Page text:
catchy phrase for cover crops at a Soil and Water display yesterday. It's called discover the cover and yes we are discovering!
Cover crops are the hottest thing to hit the countryside since we started no-tilling. It makes sense to me as "soil was meant to be covered" and "tillage is a catastrophic event in nature."
"Cover crops can be an integral part of a cropping system. Cover crops can be managed to improve soil health, as they help to develop an environment that sustains and nourishes plants, soil microbes and beneficial insects.
Cover crops are typically planted in late summer or fall around harvest and before spring planting of the following year’s crops. Examples of cover crops include rye, wheat, oats, clovers and other legumes, turnips, radishes, and triticale. Planting several cover crop species together in a mixture can increase their impact on soil health. Each cover crop provides its own set of benefits, so it’s important to choose the right cover crop mixture to meet management goals."
The "tillage radish" lit the match to light the fire to discover the value of cover crops. New Zealand brought us electric fencing, mob grazing and the tillage radish. The tillage radish does things for the soil I can't describe in one blog. Look back, and you will find many of my blogs on this subject.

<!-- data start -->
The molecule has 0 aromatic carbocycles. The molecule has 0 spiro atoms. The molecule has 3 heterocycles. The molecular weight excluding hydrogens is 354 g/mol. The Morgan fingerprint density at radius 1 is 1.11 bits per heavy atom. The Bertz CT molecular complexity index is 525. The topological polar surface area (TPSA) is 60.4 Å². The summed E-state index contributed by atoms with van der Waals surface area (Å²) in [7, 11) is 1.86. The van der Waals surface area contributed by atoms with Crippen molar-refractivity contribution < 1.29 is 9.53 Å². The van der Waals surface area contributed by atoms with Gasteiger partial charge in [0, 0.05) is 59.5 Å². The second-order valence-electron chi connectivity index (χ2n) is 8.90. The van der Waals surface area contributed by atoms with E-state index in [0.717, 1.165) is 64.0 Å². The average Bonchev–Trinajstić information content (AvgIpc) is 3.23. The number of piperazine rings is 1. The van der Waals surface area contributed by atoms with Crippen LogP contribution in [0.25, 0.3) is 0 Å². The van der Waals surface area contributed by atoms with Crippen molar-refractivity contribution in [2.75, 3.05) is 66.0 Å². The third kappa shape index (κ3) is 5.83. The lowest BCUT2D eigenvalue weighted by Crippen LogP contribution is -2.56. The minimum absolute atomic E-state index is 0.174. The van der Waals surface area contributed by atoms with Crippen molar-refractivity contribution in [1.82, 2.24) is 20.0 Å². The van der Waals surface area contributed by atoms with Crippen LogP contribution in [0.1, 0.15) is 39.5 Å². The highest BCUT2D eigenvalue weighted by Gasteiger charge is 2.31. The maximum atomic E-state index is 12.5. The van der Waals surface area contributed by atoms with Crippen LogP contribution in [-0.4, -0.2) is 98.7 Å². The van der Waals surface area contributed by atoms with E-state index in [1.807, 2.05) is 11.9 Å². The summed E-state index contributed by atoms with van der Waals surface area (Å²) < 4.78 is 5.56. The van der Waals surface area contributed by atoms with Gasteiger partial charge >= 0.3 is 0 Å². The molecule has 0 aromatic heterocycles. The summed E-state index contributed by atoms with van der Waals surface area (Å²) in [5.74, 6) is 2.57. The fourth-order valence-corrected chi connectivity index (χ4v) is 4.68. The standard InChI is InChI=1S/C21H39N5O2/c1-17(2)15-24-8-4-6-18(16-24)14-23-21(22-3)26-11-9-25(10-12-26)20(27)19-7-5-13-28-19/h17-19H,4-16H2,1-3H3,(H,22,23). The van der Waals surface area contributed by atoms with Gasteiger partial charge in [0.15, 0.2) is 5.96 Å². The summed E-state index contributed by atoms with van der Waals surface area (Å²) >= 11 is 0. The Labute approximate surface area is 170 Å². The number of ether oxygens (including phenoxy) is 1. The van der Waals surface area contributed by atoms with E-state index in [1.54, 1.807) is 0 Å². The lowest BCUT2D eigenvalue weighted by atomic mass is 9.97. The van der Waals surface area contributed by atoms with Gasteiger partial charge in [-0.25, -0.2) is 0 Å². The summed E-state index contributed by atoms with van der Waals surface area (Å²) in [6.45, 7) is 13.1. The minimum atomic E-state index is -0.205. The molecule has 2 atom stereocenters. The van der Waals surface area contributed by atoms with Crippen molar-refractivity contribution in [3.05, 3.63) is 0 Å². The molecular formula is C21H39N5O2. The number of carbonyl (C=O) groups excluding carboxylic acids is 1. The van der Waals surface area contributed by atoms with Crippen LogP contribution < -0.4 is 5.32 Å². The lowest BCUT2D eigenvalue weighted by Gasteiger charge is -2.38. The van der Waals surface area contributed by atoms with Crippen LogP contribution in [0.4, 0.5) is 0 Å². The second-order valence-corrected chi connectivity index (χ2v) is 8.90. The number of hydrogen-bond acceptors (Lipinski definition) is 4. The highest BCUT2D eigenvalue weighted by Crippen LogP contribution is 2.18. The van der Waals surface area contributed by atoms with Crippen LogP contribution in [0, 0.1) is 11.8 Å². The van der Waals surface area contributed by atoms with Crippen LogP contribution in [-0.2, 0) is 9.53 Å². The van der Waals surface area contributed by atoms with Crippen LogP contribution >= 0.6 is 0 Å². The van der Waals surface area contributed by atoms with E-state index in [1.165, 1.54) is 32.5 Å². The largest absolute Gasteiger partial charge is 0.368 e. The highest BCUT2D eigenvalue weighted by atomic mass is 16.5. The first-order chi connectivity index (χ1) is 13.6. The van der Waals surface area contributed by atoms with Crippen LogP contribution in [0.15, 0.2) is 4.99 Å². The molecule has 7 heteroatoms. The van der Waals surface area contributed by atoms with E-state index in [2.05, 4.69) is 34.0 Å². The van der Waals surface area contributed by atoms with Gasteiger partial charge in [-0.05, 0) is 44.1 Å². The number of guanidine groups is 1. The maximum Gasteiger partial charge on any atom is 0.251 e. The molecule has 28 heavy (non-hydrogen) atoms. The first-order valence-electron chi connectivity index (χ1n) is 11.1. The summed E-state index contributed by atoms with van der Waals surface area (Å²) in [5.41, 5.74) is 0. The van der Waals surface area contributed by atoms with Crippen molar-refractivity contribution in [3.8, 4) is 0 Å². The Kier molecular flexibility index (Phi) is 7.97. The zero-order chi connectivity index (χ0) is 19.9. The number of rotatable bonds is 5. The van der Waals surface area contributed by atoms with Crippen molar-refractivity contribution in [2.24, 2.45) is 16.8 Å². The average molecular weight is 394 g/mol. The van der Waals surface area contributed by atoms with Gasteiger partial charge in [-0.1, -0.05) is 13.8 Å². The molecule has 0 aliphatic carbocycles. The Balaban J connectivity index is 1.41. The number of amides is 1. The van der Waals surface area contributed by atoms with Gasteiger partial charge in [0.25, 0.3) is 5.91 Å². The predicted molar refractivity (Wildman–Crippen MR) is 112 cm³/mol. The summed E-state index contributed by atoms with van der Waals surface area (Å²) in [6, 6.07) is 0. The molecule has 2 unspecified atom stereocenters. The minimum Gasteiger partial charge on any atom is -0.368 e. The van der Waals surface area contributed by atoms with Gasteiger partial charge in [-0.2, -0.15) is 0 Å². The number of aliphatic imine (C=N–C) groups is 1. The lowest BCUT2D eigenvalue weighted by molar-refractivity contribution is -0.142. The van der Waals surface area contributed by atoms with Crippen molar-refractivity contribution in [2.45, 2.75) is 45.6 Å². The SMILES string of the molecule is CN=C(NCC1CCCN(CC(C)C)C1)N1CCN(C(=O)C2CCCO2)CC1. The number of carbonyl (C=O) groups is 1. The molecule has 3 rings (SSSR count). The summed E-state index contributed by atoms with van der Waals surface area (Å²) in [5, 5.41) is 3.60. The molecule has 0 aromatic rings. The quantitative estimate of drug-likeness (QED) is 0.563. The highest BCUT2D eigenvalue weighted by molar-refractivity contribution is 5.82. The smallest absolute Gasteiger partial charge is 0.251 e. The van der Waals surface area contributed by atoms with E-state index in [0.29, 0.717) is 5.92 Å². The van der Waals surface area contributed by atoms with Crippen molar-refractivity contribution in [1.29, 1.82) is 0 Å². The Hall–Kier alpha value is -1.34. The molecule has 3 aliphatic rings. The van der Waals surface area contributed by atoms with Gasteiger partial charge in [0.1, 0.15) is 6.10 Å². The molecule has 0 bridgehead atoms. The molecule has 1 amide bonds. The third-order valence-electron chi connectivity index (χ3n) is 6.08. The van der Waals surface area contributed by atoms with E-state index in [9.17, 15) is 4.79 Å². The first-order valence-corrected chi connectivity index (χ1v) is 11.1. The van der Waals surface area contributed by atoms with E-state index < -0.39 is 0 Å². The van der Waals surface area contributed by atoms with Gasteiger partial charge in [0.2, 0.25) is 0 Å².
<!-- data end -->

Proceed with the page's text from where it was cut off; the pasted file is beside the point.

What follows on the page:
I found a big healthy one on the edge of our sweetcorn patch yesterday. We have the best looking garden in years, full of sweet corn and other vegetables with no purchased fertilizer or manure on. Those radishes unlocked a bunch of needed nutrients to feed our crop. It looks like I spread 150 lbs of nitrate on it but I didn't.
Now is prime time to sow radish and other covers. Get a bag and start learning how they work. Sow a field and compare to the non sown fields. Split a field or alternate the passes if you really don't believe. It will make a believer out of you in one year.
I need to discover the benefit of more diversity in the cover crop mix. My friends who have tried cover crops say, "the more the merrier" in a cocktail mix. It's been a challenge to cover crop ever acre I farm for 4 years in a row now. The more radish I plant the better the soil gets. You should see my 50 acre field that has rye and radish 3 years in a row. That heavy rain went in with little runoff.
Discover the cover and discover your soil improving while your pocketbook grows larger.